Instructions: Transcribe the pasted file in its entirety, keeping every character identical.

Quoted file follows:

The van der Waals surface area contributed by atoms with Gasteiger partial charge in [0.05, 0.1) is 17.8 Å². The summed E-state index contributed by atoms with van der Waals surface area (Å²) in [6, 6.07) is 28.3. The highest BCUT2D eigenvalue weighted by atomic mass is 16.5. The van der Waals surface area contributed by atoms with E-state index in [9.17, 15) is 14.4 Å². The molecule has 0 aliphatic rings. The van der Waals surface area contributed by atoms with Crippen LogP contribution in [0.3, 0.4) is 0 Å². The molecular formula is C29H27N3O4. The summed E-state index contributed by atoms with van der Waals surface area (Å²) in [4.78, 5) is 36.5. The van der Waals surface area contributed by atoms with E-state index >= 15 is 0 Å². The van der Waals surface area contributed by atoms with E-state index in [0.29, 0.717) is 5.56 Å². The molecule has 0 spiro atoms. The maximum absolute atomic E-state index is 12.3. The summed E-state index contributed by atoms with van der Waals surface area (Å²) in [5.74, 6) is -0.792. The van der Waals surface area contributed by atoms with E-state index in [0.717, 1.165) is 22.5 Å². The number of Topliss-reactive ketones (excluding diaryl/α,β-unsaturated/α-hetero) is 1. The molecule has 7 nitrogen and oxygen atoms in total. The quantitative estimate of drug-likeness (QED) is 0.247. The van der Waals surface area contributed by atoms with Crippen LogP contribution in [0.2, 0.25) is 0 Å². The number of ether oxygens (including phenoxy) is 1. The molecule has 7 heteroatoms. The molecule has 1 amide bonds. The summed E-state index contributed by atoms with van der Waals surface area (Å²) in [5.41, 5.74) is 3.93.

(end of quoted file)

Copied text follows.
The van der Waals surface area contributed by atoms with Gasteiger partial charge in [0.05, 0.1) is 17.8 Å². The summed E-state index contributed by atoms with van der Waals surface area (Å²) in [6, 6.07) is 28.3. The highest BCUT2D eigenvalue weighted by atomic mass is 16.5. The van der Waals surface area contributed by atoms with E-state index in [9.17, 15) is 14.4 Å². The molecule has 0 aliphatic rings. The van der Waals surface area contributed by atoms with Crippen LogP contribution in [0.3, 0.4) is 0 Å². The molecular formula is C29H27N3O4. The summed E-state index contributed by atoms with van der Waals surface area (Å²) in [4.78, 5) is 36.5. The van der Waals surface area contributed by atoms with E-state index >= 15 is 0 Å². The van der Waals surface area contributed by atoms with E-state index in [0.29, 0.717) is 5.56 Å². The molecule has 0 spiro atoms. The maximum absolute atomic E-state index is 12.3. The summed E-state index contributed by atoms with van der Waals surface area (Å²) in [5.74, 6) is -0.792. The van der Waals surface area contributed by atoms with E-state index in [0.717, 1.165) is 22.5 Å². The number of Topliss-reactive ketones (excluding diaryl/α,β-unsaturated/α-hetero) is 1. The molecule has 7 nitrogen and oxygen atoms in total. The quantitative estimate of drug-likeness (QED) is 0.247. The van der Waals surface area contributed by atoms with Crippen LogP contribution in [0.2, 0.25) is 0 Å². The number of ether oxygens (including phenoxy) is 1. The molecule has 7 heteroatoms. The molecule has 1 amide bonds. The summed E-state index contributed by atoms with van der Waals surface area (Å²) in [5.41, 5.74) is 3.93.